Just a rejoinder to a blog-post by one of my former students about the resignation of the Czech government after a vote of no confidence: Politics in the Czech Republic seem to be a highly complicated affair – well, Kafka was from Prague after all, so what did we expect? – and it is worth noting that international media have a hard time explaining exactly why the Topolanek government fell.
But then there is the thing about votes of no confidence. As it is, there is one country where votes of no confidence (either formally or de facto) have played a large role in parliamentary life. Just look at these years:
1909, 1929, 1947, 1950, 1967, 1973, 1975, 1981, 1984, 1988
That’s ten votes of no confidence or similar votes which have triggered either the resignation of a government or general elections since the introduction of parliamentarism in 1901.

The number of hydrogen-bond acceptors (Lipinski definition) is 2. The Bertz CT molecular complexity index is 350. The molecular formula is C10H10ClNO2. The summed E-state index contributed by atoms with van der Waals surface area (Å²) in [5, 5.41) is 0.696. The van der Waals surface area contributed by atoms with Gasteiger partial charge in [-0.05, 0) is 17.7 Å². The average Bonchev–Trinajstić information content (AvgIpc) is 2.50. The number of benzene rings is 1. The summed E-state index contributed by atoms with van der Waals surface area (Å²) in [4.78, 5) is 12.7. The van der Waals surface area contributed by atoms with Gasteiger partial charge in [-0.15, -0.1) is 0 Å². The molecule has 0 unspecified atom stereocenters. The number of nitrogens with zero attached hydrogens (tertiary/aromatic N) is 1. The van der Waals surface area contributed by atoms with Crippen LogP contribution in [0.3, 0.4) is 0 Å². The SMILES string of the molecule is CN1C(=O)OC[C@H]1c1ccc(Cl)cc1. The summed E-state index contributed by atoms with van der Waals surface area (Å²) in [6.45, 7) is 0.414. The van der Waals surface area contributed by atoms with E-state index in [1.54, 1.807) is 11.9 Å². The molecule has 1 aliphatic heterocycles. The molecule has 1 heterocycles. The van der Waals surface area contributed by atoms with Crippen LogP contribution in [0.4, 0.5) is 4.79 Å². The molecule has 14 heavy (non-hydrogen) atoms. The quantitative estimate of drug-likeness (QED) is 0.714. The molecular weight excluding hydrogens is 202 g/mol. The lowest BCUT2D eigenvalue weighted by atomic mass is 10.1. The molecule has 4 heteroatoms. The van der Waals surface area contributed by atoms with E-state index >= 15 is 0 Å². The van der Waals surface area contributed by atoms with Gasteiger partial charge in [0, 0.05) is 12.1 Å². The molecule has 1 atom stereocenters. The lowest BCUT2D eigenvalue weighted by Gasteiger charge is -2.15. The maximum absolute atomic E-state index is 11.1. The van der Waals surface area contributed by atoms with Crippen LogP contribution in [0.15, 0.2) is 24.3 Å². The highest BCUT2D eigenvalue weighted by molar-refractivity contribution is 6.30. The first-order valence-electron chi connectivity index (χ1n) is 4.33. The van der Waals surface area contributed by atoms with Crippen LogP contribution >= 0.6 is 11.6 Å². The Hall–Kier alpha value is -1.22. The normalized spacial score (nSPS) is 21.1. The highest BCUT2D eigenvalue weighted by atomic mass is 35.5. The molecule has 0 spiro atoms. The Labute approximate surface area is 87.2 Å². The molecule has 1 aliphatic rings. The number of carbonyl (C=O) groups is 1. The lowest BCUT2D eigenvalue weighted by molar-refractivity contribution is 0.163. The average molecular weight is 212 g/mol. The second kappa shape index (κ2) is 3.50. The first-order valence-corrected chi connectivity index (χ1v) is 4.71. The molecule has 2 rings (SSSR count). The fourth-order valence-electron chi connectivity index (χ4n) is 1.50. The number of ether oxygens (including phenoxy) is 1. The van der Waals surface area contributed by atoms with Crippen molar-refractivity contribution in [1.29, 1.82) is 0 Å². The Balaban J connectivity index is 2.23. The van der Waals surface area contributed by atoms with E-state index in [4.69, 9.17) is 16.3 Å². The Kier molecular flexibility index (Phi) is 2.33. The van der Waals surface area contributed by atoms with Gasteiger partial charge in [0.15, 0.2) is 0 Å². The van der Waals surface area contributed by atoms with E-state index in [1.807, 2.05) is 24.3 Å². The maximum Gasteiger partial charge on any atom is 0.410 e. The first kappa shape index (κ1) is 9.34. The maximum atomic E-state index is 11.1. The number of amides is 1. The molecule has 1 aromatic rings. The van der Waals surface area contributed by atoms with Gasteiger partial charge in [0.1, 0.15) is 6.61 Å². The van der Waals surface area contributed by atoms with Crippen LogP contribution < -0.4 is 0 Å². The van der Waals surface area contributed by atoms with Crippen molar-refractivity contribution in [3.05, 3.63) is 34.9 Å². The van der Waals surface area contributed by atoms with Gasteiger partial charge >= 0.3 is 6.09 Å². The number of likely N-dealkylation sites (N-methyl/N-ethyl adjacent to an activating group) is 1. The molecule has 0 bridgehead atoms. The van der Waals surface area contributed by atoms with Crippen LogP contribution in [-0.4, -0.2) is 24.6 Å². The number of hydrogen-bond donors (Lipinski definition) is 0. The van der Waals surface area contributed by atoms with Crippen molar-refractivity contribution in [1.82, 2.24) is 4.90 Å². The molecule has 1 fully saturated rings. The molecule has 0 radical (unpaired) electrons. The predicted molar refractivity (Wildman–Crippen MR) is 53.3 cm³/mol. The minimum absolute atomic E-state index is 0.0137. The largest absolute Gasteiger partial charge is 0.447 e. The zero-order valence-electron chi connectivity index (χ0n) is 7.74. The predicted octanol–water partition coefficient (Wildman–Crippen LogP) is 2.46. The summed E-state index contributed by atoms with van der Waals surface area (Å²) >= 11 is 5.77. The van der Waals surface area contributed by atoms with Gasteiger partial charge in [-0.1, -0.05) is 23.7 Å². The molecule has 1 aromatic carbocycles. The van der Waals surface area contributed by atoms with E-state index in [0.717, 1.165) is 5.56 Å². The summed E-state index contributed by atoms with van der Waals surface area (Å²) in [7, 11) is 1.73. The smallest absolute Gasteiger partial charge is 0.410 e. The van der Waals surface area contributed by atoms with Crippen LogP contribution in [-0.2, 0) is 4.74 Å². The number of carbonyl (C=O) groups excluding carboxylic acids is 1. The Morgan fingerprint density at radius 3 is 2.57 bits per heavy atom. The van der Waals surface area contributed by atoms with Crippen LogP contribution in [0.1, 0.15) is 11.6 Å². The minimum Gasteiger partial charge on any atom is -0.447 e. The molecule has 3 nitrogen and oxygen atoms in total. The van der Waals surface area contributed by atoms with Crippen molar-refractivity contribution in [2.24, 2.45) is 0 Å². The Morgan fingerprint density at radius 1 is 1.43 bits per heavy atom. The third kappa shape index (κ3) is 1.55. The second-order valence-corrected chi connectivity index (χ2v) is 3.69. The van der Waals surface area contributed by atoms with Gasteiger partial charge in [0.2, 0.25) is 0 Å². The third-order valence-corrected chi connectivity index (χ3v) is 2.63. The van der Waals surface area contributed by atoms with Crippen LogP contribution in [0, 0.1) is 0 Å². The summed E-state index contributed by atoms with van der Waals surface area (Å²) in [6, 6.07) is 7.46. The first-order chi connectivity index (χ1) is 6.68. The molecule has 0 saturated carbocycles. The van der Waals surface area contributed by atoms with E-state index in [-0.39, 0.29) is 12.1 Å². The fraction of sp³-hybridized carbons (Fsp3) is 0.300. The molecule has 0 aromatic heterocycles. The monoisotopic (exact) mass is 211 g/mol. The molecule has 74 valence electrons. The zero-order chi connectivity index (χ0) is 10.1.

To be more specific:
- Government resigned without calling a general election: 1909, 1950, 1975
- Government called a general election and lost: 1929, 1947, 1967/8, 1973
- Government called a general election, but the Prime Minister continued in office after the election: 1981, 1984, 1988
And, yes: The country is Denmark and parliamentarians seem to have learnt something from the last three occasions because we haven’t had a decent vote of no confidence bringing down a government since 1988.1 And EU is the main reason why the Danish People’s Party isn’t a formal member of the governing coalition since 2001.
PS: In case you wonder, we have also had resignations preempting a vote of no confidence. 1909 (yes, a messy year), 1982 and 1993.
PPS: But wait, I hear you say – wasn’t there elections in 1950 and 1975? Sure – the governments were brought down shortly after the elections and the Prime Minister (Hedtoft in 1950, Hartling in 1975) didn’t have the stomach for new elections.
- I will leave aside 1997 when the government tried to bring down itself. A high point in political comedy [↩]